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information, design, architecture; information design + architecture

It isn’t really a business, is it?

Paul Kedrosky believes we live in an “open information economy”, which we know because he says so right here. But if he’s right, Google Scholar doesn’t have “sucktitude”: it’s the obvious outcome of an information economy.

If you can get past the slapstick of a man pushing hard on the pull door (Click “All n. versions” for a cheeky PDF freebie…), what’s most interesting is that most people don’t even see the stuff there as being of economic value. If they aren’t reading it, then how are they going to act on it? If you aren’t acting, how are you making value? A genderless internet entity notebulb goes in to a kind of fugue state on this theft, blaming the Ivy League Library System, which is the roundaboutest name for publishers I’ve yet heard, and it’s such a long and torturous attack, and it’s so amazingly wrong, because why would anything think about charging for this stuff? That makes so little sense that scholars are reduced to toadying, insular Old Boys (Oxbridge, not Chan-wook), passing their precious secrets through their Ivory Tunnel Network under JSTOR’s subscription walls.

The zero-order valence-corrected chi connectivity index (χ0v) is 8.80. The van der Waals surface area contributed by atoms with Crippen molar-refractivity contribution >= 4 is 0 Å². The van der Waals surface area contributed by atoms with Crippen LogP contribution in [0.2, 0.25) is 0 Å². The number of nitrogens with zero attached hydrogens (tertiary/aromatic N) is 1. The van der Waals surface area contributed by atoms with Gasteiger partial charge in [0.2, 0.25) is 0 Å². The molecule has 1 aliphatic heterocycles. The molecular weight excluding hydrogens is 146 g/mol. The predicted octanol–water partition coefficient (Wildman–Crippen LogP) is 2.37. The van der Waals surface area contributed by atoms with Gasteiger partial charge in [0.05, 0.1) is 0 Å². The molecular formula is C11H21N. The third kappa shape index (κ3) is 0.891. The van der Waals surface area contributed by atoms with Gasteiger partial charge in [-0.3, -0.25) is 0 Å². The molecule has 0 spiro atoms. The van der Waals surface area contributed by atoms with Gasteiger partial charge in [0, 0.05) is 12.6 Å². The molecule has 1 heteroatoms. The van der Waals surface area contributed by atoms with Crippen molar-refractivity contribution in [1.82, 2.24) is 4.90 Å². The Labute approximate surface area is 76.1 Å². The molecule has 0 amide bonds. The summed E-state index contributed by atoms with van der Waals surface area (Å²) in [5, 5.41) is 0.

There’s a grain of truth in that (it’s a lot like where all that Just Sharing malarky would seem to end up), but it’s not really everything. Instead, the whole publishing industry is making it really obvious that it’s not only with the advent of digital products that sharing became better than owning, and it’s not, as according to Mary Harrington according to Anna Jay, everything on the internet is the opposite of print.

Most blog posts aren’t product themselves, but press releases for public speaking, or conference attendances, or address books, or even just more syndicated content, but most journal articles aren’t much more than variables to pour in to the dark algebra of other people’s attention.

So can we please stop calling it an information economy if no one can find a way to package information like a product?

(The post that made me think all this in the first place came via Mark Dahl.)

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Filed under: Information use, scholarly communication, Uncategorized